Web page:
Quotes taken from review (by Mike DeGagne) on All
© Marco Glaviano and Emanuele DiLiberto for the album cover.
© Ric Ocasek/ Elektra/Asylum for the music (excerpt).
© Per A.J. Andersson for the text. Written July 2003, updated November 2011.
It was "Heartbeat City" with its host of up-tempo beat singles and cleverly conceived music videos that propelled the Cars to near-superstar status. But it was their swan-song, the dark and ill-fated "Door to Door", that carried the more musical depth.
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The Cars were undoubtedly the most successful American new wave band to emerge in the late '70s. Talking Heads may have won the hearts of the critics, but they didn't rack up a string of platinum albums and hit singles, featuring a sleek, mechanical pop-rock. As the Cars, who despite the more commercial orientation carried with them their roots within proto-punk, garage rock and bubblegum pop.
This New York band had enough attitude to crossover to album rock radio, where they soon made a name for themselves. With inspiration from David Bowie and Roxy Music, and an insistent, rhytmic pulse, the Cars became the band to keep up with.
The group had a flair for visuals, and the advent of MTV meant yet another arena was awaiting. From their 1984 album "Heartbeat City" five successful singles were selected. Together with an equal number of striking and highly innovative music videos, sending the Cars to near-superstar status.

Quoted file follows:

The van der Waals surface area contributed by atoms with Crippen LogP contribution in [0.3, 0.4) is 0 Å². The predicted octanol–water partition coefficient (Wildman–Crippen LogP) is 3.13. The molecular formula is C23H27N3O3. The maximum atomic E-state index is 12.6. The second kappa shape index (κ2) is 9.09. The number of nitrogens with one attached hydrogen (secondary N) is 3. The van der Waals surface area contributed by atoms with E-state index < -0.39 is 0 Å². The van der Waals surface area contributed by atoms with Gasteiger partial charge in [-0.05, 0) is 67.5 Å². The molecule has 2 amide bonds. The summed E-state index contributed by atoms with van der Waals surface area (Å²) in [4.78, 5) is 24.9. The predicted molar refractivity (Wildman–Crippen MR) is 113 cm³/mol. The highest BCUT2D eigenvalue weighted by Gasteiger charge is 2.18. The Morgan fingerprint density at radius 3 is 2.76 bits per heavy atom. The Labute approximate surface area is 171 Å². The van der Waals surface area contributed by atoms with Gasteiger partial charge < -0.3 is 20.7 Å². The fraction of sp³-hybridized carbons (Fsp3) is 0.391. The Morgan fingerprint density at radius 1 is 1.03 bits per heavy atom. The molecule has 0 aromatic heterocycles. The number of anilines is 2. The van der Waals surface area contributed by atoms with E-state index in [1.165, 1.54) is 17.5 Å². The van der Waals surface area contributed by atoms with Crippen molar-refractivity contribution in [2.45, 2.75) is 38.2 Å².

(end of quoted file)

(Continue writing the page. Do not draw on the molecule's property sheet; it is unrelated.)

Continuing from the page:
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Instead of following up this success, the members of the band took time off to produce solo efforts. They returned only in 1987 with a record that was to become their farewell album. Both the critics and the public had in the meantime gone elsewhere, and the darker and more brooding character on much of "Door to Door" fell on barren ground.
This album fell more in line with the solo career of leading "car driver" Ric Ocasek. His musical meanderings were often more introvert and thoughtful. "Door to Door" was wholly an Ocasek production, and it contrasted markedly to the more sunny feel given to "Heartbeat City" by producer Robert John "Mutt" Lange of Dep Leppard fame. Critics found it "lackluster", noting its "murky instrumentation" and "cloudy melodies" and missing the "savvy pop jump" (*) that had been a trademark of the Cars.
There are some more easy-going things ("Everything You Say" and "Coming up You"). But the more dreamy, autumn ambiances result in some of the Cars' very finest - witness "Fine Line" with its carefully synthesised wrapping and the similar "Wound Up on You". "Strap Me In" engages with both dynamite and introspection. Then, quite unlikely, the record ends with the aggressive title tune, rounding up a decidedly uneven but quite misunderstood record.
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Dark colours were no novelty for the Cars, however. Already on their debut album the somber sentiments are visible, not the least the two last songs - written by Ric Ocasek and Ocasek/Hawkes respectively. The group then quickly went into more danceable territory, but the sign was already there.
Ric Ocasek has been the most productive ex-member of the Cars. He has often ventured into more experimental music, still retaining the mix of darkness and hooks that made the Cars such a memorable new wave act. His musical endeavours didn't always get the go-ahead. Such was the fate of "Quick Change World", a project comprising of a double CD plus a book of poetry condensed down to a single CD by an inappreciative record company. //
by Ric Ocasek